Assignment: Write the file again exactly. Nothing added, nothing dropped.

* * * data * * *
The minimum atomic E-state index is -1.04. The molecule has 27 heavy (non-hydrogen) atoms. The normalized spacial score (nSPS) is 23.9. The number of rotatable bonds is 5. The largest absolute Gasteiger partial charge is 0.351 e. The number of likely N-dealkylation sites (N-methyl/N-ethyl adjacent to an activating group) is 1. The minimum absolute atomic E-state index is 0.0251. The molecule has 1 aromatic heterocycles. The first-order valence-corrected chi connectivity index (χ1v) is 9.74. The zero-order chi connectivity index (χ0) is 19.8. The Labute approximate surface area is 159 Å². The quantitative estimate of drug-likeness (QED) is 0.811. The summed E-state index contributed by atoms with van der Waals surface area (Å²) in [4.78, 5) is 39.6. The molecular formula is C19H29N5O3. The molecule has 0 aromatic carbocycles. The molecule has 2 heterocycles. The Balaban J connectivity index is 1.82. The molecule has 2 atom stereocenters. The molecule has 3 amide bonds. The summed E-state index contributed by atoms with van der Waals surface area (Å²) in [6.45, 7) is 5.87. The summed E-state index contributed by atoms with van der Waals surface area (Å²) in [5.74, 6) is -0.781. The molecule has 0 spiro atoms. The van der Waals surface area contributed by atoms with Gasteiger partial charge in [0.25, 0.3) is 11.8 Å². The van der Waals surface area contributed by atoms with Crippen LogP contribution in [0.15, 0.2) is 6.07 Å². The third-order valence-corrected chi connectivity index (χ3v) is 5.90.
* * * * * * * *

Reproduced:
The minimum atomic E-state index is -1.04. The molecule has 27 heavy (non-hydrogen) atoms. The normalized spacial score (nSPS) is 23.9. The number of rotatable bonds is 5. The largest absolute Gasteiger partial charge is 0.351 e. The number of likely N-dealkylation sites (N-methyl/N-ethyl adjacent to an activating group) is 1. The minimum absolute atomic E-state index is 0.0251. The molecule has 1 aromatic heterocycles. The first-order valence-corrected chi connectivity index (χ1v) is 9.74. The zero-order chi connectivity index (χ0) is 19.8. The Labute approximate surface area is 159 Å². The quantitative estimate of drug-likeness (QED) is 0.811. The summed E-state index contributed by atoms with van der Waals surface area (Å²) in [4.78, 5) is 39.6. The molecular formula is C19H29N5O3. The molecule has 0 aromatic carbocycles. The molecule has 2 heterocycles. The Balaban J connectivity index is 1.82. The molecule has 2 atom stereocenters. The molecule has 3 amide bonds. The summed E-state index contributed by atoms with van der Waals surface area (Å²) in [6.45, 7) is 5.87. The summed E-state index contributed by atoms with van der Waals surface area (Å²) in [5.74, 6) is -0.781. The molecule has 0 spiro atoms. The van der Waals surface area contributed by atoms with Gasteiger partial charge in [0.25, 0.3) is 11.8 Å². The van der Waals surface area contributed by atoms with Crippen LogP contribution in [0.15, 0.2) is 6.07 Å². The third-order valence-corrected chi connectivity index (χ3v) is 5.90.